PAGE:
A. The area of the strata unit is calculated from the middle of the structural walls. Furthermore, internal ducts are common property which should be deducted from your measured area. Hence, measuring from the internal walls would give you an area that is different from the official area. You need to look at the Certified Plan to know what is included and excluded in the official area.

Q8 What is "land"?
A. Shorelines, including sides of tidal rivers, are known as natural feature boundaries when they form the boundaries of land parcels. In the context of Survey Department's practice, these boundaries are defined by the 2.515m High Water Mark (HWM) abouve the Admiralty Chart Datum. The reduced level of the 2.515m HWM is 0.960m above Mean Sea Level which is the Survey Department's precise levelling datum. By definition, "land" is from and above the 2.515m HWM while "foreshore" or "seabed" is below this line.

Q9 Without GPS can the coordinated cadastre work?
A. One of the main reasons for implementing the coordinated cadastre is the utilisation of GPS. However, with the main supporting infrastructure being ISN, surveying can continue even without the use of GPS.

Q10 Will my boundaries change after implementation of the coordinated cadastre?
A. Your boundaries will remain as they are on the ground. However, coordinates of boundary marks would have changed under the new system.

Q11 Will one same point have two different coordinates?
A. One point is unique unless referred to different datums or projections.

Q12 What systems are other countries using ?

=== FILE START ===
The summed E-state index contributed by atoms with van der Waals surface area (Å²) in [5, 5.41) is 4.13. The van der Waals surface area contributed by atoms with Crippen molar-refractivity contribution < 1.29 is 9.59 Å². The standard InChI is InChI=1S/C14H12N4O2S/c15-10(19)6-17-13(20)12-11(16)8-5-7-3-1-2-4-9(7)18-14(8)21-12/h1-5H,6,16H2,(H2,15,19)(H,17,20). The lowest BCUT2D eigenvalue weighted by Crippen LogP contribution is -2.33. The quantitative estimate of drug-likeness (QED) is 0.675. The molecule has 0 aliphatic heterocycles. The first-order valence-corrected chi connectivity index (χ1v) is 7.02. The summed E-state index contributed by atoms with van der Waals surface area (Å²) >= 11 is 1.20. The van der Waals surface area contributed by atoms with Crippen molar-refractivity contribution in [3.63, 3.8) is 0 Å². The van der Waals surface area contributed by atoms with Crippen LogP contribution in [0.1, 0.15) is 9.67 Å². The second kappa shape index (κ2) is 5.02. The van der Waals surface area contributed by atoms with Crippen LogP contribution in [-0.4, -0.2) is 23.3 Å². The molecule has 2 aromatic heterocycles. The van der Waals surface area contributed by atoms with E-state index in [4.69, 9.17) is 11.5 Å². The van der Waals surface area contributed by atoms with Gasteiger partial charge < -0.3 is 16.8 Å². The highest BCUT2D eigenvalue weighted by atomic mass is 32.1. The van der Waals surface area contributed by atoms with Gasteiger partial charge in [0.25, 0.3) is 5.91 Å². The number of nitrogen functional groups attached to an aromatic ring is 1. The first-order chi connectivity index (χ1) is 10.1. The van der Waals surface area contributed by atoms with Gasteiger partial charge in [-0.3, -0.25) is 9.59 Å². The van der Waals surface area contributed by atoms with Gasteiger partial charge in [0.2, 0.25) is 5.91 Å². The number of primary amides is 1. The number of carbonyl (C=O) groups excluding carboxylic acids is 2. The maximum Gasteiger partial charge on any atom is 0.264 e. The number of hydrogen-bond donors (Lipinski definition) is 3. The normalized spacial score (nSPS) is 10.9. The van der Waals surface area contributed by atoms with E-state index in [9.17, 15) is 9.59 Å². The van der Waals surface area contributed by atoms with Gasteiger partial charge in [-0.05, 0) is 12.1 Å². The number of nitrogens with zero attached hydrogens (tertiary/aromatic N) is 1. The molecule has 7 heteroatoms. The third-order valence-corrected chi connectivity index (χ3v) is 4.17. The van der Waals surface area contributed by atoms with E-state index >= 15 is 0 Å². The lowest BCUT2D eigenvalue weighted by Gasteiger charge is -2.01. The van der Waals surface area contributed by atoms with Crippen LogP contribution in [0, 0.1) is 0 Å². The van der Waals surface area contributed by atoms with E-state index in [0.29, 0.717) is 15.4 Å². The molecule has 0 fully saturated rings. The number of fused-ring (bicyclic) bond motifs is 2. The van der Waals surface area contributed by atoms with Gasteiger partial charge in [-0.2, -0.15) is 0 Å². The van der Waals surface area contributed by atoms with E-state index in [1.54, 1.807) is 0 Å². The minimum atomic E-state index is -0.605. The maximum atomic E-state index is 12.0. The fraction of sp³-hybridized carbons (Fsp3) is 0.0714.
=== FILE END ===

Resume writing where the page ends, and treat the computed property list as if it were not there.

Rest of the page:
A. Different countries are using their own system, but for most of the countries implementing a new system, they share one common point in that their coordinate system is also GPS enabled by referring to a geocentric datum.

Q13 How does our new system compare with that of other countries?
A. Our system is somewhat similar to other countries in using the WGS84 spheroid that could reference positions using GPS surveying.

Q14 What is SIMRSN?
A. SIMRSN is a research collaboration between SLA (Singapore Land Authority), NTU (Nanyang Technological University) and UNSW (University of New South Wales).

Q15 In what ways could SIMRSN support the coordinated cadastre?
A. SIMRSN could support surveying activities to make surveying more accurate using Differential GPS techniques. This could potentially enable GPS surveying to be conducted in Real-Time.

Q16 Are marks permanent?
A. Marks demarcating the limits of any property are permanently locally. But as the whole world is moving, so are your marks!

Q17 What is E-submission?
A. E-submission is a new way of submitting jobs by registered surveyors, with the status of jobs being tracked till approval, without the hassle of making a trip to the office, thus saving them time and money.

Q18 How does an ISN marker look like?
Survey Services
Q19 Are heights affected?
A. Although GPS surveying provide information regarding heights (ellipsoidal height), the official height recognition in Singapore is through levelling from benchmarks. However, it is possible for heights to be obtained using GPS surveying from a geoid model for Singapore.

Q20 What legislations were amended due to a change to the coordinated cadastre?
A. There are two main amended legislations: Boundaries and Survey Maps Act, Land Surveyors (Conduct of Cadastral Surveys) Rules under the Land Surveyors Act.